psreitmom
    Participant

    AnnPom – Thank you so much. I’m sure this will be very helpful for my friend. I think a plan like this would be more enjoyable and less stressful, as she has an almost 4 yo, a 2 yo, and a newborn. Kindergarten should be fun:)

    psreitmom
    Participant

    Sorry. I just noticed I forgot the ‘L’ in Pennsylvania:)

    AnnPom
    Participant

    One other resource that I used for that age (sorry, I had forgotten!) was a series of thin workbooks from Rod and Staff that run about $3-4 a piece.  They have a number of color, cut, paste, matching, letter discrimination, etc. exercises.  I think I remember doing about 2-3 pages per week (so getting through about 2 workbooks/year)…although Rod and Staff doesn’t have their own website, there are other sites that should have these workbooks where your friend could look at samples to see if these would work for her.  R & S call these “preschool” books, but they don’t carry kindergarten resources…I found them helpful for K and 1st grade.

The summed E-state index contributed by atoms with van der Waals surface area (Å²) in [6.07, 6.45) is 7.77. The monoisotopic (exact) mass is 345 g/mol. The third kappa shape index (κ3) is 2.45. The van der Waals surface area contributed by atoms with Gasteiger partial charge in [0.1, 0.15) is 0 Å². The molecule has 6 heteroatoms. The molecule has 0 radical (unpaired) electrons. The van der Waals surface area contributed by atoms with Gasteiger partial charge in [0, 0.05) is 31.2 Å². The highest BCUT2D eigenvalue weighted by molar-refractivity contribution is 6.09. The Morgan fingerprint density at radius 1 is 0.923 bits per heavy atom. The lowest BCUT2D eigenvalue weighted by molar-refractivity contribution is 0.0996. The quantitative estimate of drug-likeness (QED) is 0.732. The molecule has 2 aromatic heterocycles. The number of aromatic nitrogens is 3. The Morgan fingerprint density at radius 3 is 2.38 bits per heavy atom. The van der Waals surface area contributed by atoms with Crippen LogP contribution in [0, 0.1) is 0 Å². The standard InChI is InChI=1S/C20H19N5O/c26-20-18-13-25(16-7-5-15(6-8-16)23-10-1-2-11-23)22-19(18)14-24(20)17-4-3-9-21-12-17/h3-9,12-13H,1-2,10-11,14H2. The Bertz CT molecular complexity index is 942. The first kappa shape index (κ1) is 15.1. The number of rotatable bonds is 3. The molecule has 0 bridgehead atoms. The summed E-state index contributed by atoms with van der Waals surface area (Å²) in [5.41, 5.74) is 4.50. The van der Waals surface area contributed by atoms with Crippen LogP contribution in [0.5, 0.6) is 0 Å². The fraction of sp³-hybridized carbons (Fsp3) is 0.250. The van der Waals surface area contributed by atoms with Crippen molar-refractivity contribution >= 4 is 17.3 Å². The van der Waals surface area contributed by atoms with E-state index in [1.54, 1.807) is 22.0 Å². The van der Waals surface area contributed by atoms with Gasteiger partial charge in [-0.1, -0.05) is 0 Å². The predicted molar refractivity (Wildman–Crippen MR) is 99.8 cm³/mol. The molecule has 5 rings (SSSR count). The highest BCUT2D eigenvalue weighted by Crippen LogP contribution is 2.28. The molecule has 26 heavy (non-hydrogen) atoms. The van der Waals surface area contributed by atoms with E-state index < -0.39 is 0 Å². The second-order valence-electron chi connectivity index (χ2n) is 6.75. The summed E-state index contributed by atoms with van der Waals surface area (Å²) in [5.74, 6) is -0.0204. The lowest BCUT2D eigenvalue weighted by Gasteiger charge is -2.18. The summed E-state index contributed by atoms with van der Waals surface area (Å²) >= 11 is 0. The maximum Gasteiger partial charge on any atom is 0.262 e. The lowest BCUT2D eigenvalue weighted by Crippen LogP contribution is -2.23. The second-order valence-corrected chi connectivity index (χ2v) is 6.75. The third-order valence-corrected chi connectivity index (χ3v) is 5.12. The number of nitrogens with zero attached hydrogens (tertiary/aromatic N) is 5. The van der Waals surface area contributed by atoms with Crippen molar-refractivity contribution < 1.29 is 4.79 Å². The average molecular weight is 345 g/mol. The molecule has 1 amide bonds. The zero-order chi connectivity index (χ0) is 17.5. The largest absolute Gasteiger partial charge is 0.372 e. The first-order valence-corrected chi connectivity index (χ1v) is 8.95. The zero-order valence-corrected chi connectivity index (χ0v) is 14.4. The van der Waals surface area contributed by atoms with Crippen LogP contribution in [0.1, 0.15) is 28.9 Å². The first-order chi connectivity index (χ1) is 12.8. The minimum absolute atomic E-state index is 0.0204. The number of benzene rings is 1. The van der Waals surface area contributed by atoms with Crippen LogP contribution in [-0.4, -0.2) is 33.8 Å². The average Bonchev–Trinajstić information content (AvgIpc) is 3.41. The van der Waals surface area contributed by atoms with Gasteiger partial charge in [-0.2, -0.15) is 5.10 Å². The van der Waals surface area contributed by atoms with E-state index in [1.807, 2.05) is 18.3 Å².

Ah, yes, we, too had the same ages as your friend:)….

    psreitmom
    Participant

    Interesting that you mentioned Rod & Staff. My friend is using those with her son. They are doing workbooks for 4/5. He is, I believe, on the third book.

    From what I was told, he is able to do the activities in the books. His problem is with writing his letters in the book. I told her to let him write them on the white board, sand, etc. And just have him practice a few in the book and let it go. I said to let him do the other activities in the book if he’s not having trouble with those. I also told her it’s okay if he doesn’t get all the books finished in one year.

    I’m encouraging her and her husband to just teach their son where he is and not worry about grade level. That is something I struggled with, having a child who has struggled since the beginning. I wish I would have had information like this when my daughter was young. A lot of tears would have been avoided. Because of the mistakes I made, I want to help them make choices that will help them all enjoy homeschooling.

    Crystal
    Participant